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14: Variation and Plant Breeding

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    Learning objectives

    By the end of this lesson you will be able to:

    • Identify the source and mechanisms that produce gametes.
    • Explain double fertilization and the production of a zygote, embryo, and other seed structures.
    • Contrast the difference between simple/qualitative and complex/quantitative inheritance and the basis of that difference.
    • Predict the types of F1 and F2 offspring expected when crossing two parents with known genotypes and phenotypes.
    • Understand how heritability is a measure of genetic influence, relative to other non-genetic influences.

    Plant propagation relies on gametogenesis for fertilization and the formation of fruit and seeds. Unlike asexual propagation, seeds from a single pollination can generation tremendous variation, depending on the diversity that exists within each parent. Geneticists take advantage of this diversity to understand how genes control the plant’s phenotypes and to make improved varieties that are tastier and have improved disease resistance.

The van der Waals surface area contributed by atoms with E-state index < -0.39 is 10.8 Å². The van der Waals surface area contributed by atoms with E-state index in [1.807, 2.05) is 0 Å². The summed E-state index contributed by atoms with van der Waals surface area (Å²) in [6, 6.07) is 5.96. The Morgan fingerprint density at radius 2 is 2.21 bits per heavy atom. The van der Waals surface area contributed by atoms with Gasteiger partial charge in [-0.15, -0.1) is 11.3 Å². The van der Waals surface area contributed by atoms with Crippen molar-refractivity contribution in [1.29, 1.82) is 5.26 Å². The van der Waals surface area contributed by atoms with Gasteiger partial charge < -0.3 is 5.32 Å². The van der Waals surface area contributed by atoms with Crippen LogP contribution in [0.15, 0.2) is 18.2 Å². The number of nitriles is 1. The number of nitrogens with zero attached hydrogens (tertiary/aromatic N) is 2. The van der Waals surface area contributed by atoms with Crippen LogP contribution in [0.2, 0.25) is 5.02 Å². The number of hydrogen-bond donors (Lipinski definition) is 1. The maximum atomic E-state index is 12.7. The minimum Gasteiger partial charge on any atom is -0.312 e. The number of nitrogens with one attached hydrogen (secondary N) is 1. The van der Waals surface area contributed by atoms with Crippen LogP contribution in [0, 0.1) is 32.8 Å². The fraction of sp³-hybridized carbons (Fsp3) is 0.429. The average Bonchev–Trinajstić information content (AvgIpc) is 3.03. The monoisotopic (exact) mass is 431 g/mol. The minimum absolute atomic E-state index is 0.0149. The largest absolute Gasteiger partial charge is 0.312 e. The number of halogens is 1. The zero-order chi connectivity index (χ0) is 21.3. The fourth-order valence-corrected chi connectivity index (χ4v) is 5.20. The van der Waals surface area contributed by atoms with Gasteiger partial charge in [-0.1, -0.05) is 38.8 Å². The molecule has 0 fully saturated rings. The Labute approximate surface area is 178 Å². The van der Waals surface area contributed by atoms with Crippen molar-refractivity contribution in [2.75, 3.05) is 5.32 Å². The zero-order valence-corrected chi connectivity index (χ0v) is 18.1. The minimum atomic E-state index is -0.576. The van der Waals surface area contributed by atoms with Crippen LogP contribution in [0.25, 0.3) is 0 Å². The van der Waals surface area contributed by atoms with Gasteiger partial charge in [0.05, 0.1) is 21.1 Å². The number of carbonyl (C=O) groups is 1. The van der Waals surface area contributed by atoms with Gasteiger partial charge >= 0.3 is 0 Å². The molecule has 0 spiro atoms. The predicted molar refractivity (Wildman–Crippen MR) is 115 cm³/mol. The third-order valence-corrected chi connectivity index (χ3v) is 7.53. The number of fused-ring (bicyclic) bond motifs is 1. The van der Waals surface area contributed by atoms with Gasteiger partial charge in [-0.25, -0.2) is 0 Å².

Thumbnail: Helleborus foetidus cross-section. Simon Garbutt. Public domain

    This page titled 14: Variation and Plant Breeding is shared under a CC BY-NC 4.0 license and was authored, remixed, and/or curated by Tom Michaels, Matt Clark, Emily Hoover, Laura Irish, Alan Smith, and Emily Tepe (Minnesota Libraries Publishing Project) via source content that was edited to the style and standards of the LibreTexts platform; a detailed edit history is available upon request.